I am working with a native class that represents a 2D image as a 1D array. If you want to change one pixel, for example, you need to now how to derive the index from the x,y coordinates.

So, let's say we have a 1D array array1d like this:

array1d = [ a, b, c, d, e, f, g, h, i, j, k, l, m, n, o, p, q, r, s, t, u, v, w, x, y ]

In the context of our program, array1d represents a 2D grid:

a b c d e
f g h i j
k l m n o
p q r s t
u v w x y

And we want to perform operations on array1d such as:

  • Get the value at x,y coordinates (in this example, 1,2 would give l)
  • Get any sub-grid using x,y,width,height (1,2,2,2 would give [l, m, q, r])
  • Set the value at any x,y coordinate (etc.)

How do we do these?

  • In Matlab, and thus likely math types (which spills into CS), to convert one matrix into another (be it a 1x12 into a 2x6 or a 2x6 into a 3x4) is known as "reshaping" mathworks.com/help/matlab/ref/reshape.html
    – user40980
    Commented Sep 28, 2013 at 17:08
  • @MichaelT: the OP is not reshaping the grid. No mention of reshaping the 5x5 to anything else (which wouldn't make sense anyway). :)
    – IAbstract
    Commented Feb 17, 2016 at 12:21
  • @IAbstract that question was in revision 1 though.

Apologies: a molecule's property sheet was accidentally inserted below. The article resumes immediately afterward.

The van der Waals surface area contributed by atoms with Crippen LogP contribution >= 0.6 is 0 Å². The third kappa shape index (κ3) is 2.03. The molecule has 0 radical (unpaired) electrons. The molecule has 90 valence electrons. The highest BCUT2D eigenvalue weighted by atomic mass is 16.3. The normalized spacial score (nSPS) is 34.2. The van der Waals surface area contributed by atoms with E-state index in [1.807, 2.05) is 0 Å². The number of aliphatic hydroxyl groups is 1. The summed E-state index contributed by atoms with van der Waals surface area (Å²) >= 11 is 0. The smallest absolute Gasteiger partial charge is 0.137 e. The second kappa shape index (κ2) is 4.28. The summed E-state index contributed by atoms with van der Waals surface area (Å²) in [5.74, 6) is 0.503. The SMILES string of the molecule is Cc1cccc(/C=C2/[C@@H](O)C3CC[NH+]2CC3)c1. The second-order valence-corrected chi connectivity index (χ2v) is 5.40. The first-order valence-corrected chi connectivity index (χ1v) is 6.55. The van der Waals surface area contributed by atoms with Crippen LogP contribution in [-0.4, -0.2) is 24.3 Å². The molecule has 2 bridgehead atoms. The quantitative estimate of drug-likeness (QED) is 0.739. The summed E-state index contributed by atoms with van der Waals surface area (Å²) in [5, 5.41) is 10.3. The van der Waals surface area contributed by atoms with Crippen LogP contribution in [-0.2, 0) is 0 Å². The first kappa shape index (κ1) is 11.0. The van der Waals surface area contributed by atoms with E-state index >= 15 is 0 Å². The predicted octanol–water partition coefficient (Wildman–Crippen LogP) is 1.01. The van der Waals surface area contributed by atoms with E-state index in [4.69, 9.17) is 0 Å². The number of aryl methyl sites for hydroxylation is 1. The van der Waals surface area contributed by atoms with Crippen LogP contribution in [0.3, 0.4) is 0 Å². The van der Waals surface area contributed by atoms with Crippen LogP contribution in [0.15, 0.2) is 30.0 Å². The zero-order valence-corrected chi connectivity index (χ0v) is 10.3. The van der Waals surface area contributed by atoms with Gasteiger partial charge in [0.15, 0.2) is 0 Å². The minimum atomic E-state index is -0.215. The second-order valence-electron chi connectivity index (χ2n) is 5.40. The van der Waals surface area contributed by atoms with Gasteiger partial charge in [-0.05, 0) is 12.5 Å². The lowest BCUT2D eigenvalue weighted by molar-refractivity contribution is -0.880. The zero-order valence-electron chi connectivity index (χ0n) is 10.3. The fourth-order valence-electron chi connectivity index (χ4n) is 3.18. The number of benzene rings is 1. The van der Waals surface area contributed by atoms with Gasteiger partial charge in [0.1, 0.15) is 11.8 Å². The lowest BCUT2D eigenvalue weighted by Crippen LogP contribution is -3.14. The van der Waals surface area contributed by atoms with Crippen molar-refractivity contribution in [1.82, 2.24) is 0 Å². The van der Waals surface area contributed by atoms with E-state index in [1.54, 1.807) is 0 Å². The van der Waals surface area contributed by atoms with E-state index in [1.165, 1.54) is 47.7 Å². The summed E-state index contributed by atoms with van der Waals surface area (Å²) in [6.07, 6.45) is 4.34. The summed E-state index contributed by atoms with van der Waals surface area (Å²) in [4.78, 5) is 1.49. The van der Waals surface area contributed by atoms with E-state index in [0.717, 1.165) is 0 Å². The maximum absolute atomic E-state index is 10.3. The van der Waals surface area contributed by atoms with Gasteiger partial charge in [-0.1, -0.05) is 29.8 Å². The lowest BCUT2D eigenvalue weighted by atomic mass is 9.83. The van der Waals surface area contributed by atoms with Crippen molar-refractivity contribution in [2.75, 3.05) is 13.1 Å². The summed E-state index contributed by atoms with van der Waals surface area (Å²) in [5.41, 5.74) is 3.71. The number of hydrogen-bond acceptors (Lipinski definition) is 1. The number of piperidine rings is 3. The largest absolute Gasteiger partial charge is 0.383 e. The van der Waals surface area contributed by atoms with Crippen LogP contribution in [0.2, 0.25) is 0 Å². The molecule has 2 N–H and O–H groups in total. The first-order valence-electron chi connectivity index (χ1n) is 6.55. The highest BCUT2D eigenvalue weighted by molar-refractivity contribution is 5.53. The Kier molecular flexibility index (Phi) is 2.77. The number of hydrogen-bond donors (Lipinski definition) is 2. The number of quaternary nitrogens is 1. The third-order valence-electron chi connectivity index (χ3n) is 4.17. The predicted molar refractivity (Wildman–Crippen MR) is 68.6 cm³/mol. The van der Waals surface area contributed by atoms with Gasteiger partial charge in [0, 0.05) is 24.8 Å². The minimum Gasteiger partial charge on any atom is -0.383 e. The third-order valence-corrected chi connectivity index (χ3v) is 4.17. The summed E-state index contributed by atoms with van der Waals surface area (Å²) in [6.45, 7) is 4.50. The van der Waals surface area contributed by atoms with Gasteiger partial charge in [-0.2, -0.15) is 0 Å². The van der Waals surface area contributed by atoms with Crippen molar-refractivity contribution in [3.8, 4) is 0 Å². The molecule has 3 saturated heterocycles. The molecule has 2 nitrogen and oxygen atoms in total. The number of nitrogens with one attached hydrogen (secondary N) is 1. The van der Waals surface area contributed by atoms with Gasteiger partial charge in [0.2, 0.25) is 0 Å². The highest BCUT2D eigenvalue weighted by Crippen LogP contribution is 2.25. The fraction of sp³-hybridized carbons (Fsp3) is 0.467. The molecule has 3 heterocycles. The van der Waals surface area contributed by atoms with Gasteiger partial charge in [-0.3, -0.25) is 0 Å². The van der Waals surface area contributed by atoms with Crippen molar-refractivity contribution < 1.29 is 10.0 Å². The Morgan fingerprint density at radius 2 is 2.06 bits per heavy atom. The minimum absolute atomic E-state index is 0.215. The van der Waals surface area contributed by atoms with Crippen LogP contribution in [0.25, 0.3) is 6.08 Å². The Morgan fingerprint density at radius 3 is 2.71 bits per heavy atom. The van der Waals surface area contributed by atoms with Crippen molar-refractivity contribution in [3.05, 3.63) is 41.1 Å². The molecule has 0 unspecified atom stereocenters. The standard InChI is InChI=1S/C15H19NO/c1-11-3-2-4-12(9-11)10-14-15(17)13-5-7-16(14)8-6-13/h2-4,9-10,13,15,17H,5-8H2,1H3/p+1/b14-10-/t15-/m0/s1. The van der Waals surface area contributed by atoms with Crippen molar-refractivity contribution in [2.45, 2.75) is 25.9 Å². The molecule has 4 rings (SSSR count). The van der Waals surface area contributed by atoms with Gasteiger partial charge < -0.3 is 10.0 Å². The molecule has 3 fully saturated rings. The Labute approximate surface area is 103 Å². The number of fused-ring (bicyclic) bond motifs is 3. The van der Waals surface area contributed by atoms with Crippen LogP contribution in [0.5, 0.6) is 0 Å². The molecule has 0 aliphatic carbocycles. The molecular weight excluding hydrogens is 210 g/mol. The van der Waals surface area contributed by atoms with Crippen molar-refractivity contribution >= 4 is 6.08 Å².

– user40980
    Commented Feb 17, 2016 at 12:51

1 Answer 1


2D / 1D - mapping is pretty simple. Given x and y, and 2D array sizes width (for x-direction) and height (for y-direction), you can calculate the according index i in 1D space (zero-based) by

i = x + width*y;

and the reverse operation is

x = i % width;    // % is the "modulo operator", the remainder of i / width;
y = i / width;    // where "/" is an integer division

You can extend this easily to 3 or more dimensions. For example, for a 3D matrix with dimensions "width", "height" and "depth":

i = x + width*y + width*height*z;

and reverse:

x = i % width;
y = (i / width)%height;
z = i / (width*height);
  • 1
    @awashburn that is the traditional way to do it, it's even built into compilers for static 2D arrays Commented Sep 28, 2013 at 18:26
  • @mtoast: I don't think so, its just basic integer math.
    – Doc Brown
    Commented Sep 29, 2013 at 19:11
  • This example is wrong for 3D. The word depth in the calculation should be height.
    – jiggunjer
    Commented Jul 22, 2015 at 11:15
  • 2
    @makakas: that is an exercise left to the reader ;-). Hint: you have to add/substract the lower bound as an offset at the right places. But before you try this, clarify to yourself which of the two arrays you mean, the 1D or the 2D array.
    – Doc Brown
    Commented Jun 5, 2016 at 18:13
  • 1
    @WDUK: you need to know the minimal values for x and y. Lets say you have xmin<0 and ymin<0. Now you replace "x" by "x-xmin" and "y" by "y-ymin" in the first formula above (for calculating i). For the reverse operation, you do the opposite and replace x by "x+xmin" and "y" by "y+min".
    – Doc Brown
    Commented Sep 3, 2020 at 6:13

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